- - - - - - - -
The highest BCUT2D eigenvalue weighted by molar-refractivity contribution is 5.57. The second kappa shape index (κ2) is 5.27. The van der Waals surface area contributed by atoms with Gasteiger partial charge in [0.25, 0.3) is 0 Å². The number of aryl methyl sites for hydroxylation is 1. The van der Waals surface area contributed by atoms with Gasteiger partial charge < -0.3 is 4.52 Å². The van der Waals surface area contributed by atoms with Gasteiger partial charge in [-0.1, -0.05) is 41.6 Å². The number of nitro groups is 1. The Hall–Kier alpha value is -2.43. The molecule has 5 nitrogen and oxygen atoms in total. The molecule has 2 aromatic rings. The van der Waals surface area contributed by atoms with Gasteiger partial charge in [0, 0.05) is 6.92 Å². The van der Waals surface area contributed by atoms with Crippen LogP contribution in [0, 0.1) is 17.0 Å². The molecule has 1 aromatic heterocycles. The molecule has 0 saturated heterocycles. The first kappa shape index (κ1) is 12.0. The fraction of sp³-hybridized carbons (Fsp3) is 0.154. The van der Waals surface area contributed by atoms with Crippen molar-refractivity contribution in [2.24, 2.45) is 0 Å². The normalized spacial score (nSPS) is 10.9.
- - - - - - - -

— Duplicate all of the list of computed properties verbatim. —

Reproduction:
The highest BCUT2D eigenvalue weighted by molar-refractivity contribution is 5.57. The second kappa shape index (κ2) is 5.27. The van der Waals surface area contributed by atoms with Gasteiger partial charge in [0.25, 0.3) is 0 Å². The number of aryl methyl sites for hydroxylation is 1. The van der Waals surface area contributed by atoms with Gasteiger partial charge < -0.3 is 4.52 Å². The van der Waals surface area contributed by atoms with Gasteiger partial charge in [-0.1, -0.05) is 41.6 Å². The number of nitro groups is 1. The Hall–Kier alpha value is -2.43. The molecule has 5 nitrogen and oxygen atoms in total. The molecule has 2 aromatic rings. The van der Waals surface area contributed by atoms with Gasteiger partial charge in [0, 0.05) is 6.92 Å². The van der Waals surface area contributed by atoms with Crippen LogP contribution in [0, 0.1) is 17.0 Å². The molecule has 1 aromatic heterocycles. The molecule has 0 saturated heterocycles. The first kappa shape index (κ1) is 12.0. The fraction of sp³-hybridized carbons (Fsp3) is 0.154. The van der Waals surface area contributed by atoms with Crippen molar-refractivity contribution in [2.24, 2.45) is 0 Å². The normalized spacial score (nSPS) is 10.9.